Over half the workforce in the retail motor industry is employed by a small/medium business yet according to the Institute of the Motor Industry (IMI), 32% of micro-businesses carried out no staff training at all last year. With 1545 SMEs closing in the same period the IMI is calling on employers to take action and understand that investing in skills is good for business and has a positive effect on the bottom line.
The IMI commissioned four independent studies carried out by the University of Leicester, assessing the impact of their skills accreditation programme. Today the IMI is releasing this new and final report showing that Autoglass achieved a 98% Return on Investment (ROI) when it invested in Automotive Technician Accreditation (ATA).
ATA is a voluntary scheme that proves a technician’s competence, giving reassurance to customers as well as raising the professional status and credibility of skilled individuals and their businesses.
Autoglass linked ATA to pay and reward which has paid dividends, with the study finding that for every £1 spent on ATA Autoglass saved £2 in lost production. The new study has firmly proved that accreditation drives business.
The previous studies published in July carried out with Mercedes Benz, Halfords Autocentres and Allparts Automotive also showed improved ROIs ranging from 98%-187%.
Sue Branson, Learning and Development Manager at Autoglass said: “ATA has given us a brand differentiator with our key account customers e.g. insurance companies. It provides clear evidence of our commitment to training and developing our staff, not to mention the exceptional quality of work that we expect to provide for our clients. It has enabled our technicians to possess an externally benchmarked standard which has been a real benefit for them. The results of the study confirmed our intuitive feeling that ATA had positive benefits for the organisation – in particular, it enabled us to link the skill levels of our technicians with their output in a business context.”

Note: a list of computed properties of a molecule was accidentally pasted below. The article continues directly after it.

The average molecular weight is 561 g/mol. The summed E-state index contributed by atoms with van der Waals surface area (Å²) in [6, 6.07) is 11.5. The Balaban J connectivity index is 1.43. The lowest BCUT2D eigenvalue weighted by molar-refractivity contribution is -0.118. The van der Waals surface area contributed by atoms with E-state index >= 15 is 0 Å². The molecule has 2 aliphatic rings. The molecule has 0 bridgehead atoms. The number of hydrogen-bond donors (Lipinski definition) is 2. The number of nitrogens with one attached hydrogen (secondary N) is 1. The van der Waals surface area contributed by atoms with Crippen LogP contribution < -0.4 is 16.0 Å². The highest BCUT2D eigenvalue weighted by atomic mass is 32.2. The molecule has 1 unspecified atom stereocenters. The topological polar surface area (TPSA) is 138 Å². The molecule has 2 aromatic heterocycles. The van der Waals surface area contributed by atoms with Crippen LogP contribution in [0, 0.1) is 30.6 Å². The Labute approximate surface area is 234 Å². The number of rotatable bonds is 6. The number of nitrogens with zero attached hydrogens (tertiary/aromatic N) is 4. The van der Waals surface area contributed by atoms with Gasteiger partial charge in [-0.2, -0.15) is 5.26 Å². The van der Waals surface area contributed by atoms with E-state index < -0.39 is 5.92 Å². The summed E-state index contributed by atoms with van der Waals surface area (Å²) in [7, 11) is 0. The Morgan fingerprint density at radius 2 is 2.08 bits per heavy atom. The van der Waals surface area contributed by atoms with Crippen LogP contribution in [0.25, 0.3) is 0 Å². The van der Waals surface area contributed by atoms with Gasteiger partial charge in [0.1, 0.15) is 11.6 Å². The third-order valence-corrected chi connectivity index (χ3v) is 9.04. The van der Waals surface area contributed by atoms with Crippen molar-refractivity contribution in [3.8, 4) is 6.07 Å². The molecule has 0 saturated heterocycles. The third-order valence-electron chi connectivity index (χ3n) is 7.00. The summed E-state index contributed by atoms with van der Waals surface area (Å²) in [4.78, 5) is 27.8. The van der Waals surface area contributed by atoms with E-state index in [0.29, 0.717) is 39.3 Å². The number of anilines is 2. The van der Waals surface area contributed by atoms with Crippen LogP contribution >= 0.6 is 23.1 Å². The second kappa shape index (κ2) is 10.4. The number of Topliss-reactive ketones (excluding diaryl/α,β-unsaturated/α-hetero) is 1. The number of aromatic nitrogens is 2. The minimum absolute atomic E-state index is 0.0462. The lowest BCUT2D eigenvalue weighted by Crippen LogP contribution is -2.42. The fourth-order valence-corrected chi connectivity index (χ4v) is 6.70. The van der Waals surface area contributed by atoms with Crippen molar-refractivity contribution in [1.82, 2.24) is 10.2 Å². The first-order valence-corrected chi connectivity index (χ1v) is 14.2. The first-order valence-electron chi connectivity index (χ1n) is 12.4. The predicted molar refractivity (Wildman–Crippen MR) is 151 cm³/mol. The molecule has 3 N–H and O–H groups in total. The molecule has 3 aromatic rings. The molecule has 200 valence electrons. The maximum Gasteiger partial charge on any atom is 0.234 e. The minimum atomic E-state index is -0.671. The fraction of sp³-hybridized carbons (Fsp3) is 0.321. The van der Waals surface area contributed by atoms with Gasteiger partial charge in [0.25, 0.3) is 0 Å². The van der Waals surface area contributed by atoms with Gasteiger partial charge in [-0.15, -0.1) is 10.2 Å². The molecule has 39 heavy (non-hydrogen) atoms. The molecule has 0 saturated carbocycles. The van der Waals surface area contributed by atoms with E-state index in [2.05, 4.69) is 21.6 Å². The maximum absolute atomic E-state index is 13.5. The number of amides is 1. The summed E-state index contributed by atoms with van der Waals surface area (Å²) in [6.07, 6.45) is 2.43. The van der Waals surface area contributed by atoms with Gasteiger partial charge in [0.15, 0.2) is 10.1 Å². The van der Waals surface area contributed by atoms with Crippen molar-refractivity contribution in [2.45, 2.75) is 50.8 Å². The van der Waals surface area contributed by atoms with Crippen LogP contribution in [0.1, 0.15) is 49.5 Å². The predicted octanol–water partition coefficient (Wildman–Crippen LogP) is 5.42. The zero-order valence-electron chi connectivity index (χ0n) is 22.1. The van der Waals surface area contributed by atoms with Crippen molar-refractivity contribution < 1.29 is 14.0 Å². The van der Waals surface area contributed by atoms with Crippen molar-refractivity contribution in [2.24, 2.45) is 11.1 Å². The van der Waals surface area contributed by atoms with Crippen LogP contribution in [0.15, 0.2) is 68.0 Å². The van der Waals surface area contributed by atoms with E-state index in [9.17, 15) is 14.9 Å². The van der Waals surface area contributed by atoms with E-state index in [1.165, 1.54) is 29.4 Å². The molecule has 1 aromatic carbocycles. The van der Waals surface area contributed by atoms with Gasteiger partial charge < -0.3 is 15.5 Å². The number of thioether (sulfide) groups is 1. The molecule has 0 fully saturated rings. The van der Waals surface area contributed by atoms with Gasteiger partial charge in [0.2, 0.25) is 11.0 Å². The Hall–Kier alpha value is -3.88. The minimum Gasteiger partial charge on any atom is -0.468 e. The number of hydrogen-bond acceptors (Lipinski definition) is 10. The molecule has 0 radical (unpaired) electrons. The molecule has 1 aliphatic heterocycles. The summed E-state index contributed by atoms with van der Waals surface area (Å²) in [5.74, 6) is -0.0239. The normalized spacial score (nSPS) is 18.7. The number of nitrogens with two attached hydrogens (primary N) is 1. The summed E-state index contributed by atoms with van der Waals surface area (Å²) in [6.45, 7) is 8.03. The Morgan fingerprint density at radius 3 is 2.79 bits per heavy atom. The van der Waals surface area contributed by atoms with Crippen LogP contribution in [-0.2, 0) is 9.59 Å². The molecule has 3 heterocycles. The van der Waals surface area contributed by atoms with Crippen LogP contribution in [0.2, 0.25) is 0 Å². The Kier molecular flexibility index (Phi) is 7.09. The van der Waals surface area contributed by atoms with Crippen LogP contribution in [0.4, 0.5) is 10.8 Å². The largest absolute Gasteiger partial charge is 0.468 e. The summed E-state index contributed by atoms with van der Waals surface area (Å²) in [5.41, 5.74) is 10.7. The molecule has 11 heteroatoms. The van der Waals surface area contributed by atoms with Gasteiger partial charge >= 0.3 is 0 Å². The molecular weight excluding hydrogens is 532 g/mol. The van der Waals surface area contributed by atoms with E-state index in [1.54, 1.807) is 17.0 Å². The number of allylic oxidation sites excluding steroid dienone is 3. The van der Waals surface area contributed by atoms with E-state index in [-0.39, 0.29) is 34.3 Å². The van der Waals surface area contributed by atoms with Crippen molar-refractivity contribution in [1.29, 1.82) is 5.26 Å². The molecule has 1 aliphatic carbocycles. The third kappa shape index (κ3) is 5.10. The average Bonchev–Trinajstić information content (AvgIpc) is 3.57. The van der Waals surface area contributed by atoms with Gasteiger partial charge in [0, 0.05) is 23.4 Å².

To ensure that these findings are shared within the industry, the IMI commissioned a video (see link below) to highlight the ROI findings. Ruth Badger, star of the BBC TV show The Apprentice and successful business woman in her own right, was happy to take part in the video as she strongly believes in training and regularly takes on apprentices within her own business.
Ruth Badger said: “Investing in skills is an area that employers can often be reluctant to spend on, but the IMI has proved that investing in your people should be a no brainer! I’m passionate about apprentices not just because of the TV show but because at 16-years old I was on YTS which was an apprenticeship. I now employ two apprentices every year. ATA improves self-esteem, professional development and provides a long-term career path. Investing in Skills as the study shows is money very well spent.”
As well as monetary gain it also had the added benefits of inspiring technical staff to reach targets, and improve time management. Management also found it lead to better staff retention, 26% of this was attributed to ATA and the cost savings Autoglass found equated to almost 17%.
Sarah Sillars OBE FIMI, Executive Chair of the IMI said:“The commercial return on investing in skills is demonstrated here by these respected automotive companies. We need to assist our sector to make investments with good commercial returns and remove some of the previous concerns that training and development can be a cost. Budgeting, and spending on training right now is, as the studies show, a safe and profitable investment.”